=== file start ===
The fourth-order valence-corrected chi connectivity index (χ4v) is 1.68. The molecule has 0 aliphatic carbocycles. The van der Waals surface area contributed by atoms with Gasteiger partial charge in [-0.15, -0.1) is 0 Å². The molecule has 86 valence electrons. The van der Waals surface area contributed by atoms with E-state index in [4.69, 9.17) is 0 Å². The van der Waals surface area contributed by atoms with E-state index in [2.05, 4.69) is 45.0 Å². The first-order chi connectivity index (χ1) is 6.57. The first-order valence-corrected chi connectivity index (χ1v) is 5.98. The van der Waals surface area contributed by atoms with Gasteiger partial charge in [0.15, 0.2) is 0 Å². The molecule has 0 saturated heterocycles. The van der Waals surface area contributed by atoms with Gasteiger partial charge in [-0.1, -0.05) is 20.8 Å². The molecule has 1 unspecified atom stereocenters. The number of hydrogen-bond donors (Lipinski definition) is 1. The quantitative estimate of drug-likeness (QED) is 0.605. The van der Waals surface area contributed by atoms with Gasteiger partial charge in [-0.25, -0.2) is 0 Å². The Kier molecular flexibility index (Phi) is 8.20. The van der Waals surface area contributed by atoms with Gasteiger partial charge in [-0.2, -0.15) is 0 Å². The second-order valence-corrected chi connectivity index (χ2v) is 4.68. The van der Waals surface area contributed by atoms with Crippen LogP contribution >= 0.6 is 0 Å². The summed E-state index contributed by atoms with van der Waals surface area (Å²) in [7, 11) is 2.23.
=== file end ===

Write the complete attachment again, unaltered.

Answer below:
The fourth-order valence-corrected chi connectivity index (χ4v) is 1.68. The molecule has 0 aliphatic carbocycles. The van der Waals surface area contributed by atoms with Gasteiger partial charge in [-0.15, -0.1) is 0 Å². The molecule has 86 valence electrons. The van der Waals surface area contributed by atoms with E-state index in [4.69, 9.17) is 0 Å². The van der Waals surface area contributed by atoms with E-state index in [2.05, 4.69) is 45.0 Å². The first-order chi connectivity index (χ1) is 6.57. The first-order valence-corrected chi connectivity index (χ1v) is 5.98. The van der Waals surface area contributed by atoms with Gasteiger partial charge in [0.15, 0.2) is 0 Å². The molecule has 0 saturated heterocycles. The van der Waals surface area contributed by atoms with Gasteiger partial charge in [-0.1, -0.05) is 20.8 Å². The molecule has 1 unspecified atom stereocenters. The number of hydrogen-bond donors (Lipinski definition) is 1. The quantitative estimate of drug-likeness (QED) is 0.605. The van der Waals surface area contributed by atoms with Gasteiger partial charge in [-0.25, -0.2) is 0 Å². The Kier molecular flexibility index (Phi) is 8.20. The van der Waals surface area contributed by atoms with Gasteiger partial charge in [-0.2, -0.15) is 0 Å². The second-order valence-corrected chi connectivity index (χ2v) is 4.68. The van der Waals surface area contributed by atoms with Crippen LogP contribution >= 0.6 is 0 Å². The summed E-state index contributed by atoms with van der Waals surface area (Å²) in [7, 11) is 2.23.